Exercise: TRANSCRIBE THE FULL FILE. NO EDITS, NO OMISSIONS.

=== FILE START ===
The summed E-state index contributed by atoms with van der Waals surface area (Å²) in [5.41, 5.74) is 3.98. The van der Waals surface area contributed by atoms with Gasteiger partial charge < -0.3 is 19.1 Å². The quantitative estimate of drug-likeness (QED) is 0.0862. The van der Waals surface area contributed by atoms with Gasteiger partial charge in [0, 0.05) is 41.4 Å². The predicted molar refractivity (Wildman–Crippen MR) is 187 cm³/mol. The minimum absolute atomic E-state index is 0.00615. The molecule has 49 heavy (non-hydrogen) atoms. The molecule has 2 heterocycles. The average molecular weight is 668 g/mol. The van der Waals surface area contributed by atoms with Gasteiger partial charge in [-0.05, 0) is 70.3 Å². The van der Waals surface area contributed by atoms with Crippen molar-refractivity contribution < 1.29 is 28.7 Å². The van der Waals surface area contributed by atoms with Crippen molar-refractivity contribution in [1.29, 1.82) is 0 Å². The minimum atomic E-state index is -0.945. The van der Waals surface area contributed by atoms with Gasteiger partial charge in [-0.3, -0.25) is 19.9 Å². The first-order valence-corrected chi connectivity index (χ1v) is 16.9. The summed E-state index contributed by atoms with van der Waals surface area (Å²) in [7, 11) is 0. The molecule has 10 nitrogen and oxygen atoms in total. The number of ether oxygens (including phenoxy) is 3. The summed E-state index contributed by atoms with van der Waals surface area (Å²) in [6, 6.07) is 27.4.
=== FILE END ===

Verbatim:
The summed E-state index contributed by atoms with van der Waals surface area (Å²) in [5.41, 5.74) is 3.98. The van der Waals surface area contributed by atoms with Gasteiger partial charge < -0.3 is 19.1 Å². The quantitative estimate of drug-likeness (QED) is 0.0862. The van der Waals surface area contributed by atoms with Gasteiger partial charge in [0, 0.05) is 41.4 Å². The predicted molar refractivity (Wildman–Crippen MR) is 187 cm³/mol. The minimum absolute atomic E-state index is 0.00615. The molecule has 49 heavy (non-hydrogen) atoms. The molecule has 2 heterocycles. The average molecular weight is 668 g/mol. The van der Waals surface area contributed by atoms with Gasteiger partial charge in [-0.05, 0) is 70.3 Å². The van der Waals surface area contributed by atoms with Crippen molar-refractivity contribution < 1.29 is 28.7 Å². The van der Waals surface area contributed by atoms with Crippen molar-refractivity contribution in [1.29, 1.82) is 0 Å². The minimum atomic E-state index is -0.945. The van der Waals surface area contributed by atoms with Gasteiger partial charge in [-0.3, -0.25) is 19.9 Å². The first-order valence-corrected chi connectivity index (χ1v) is 16.9. The summed E-state index contributed by atoms with van der Waals surface area (Å²) in [7, 11) is 0. The molecule has 10 nitrogen and oxygen atoms in total. The number of ether oxygens (including phenoxy) is 3. The summed E-state index contributed by atoms with van der Waals surface area (Å²) in [6, 6.07) is 27.4.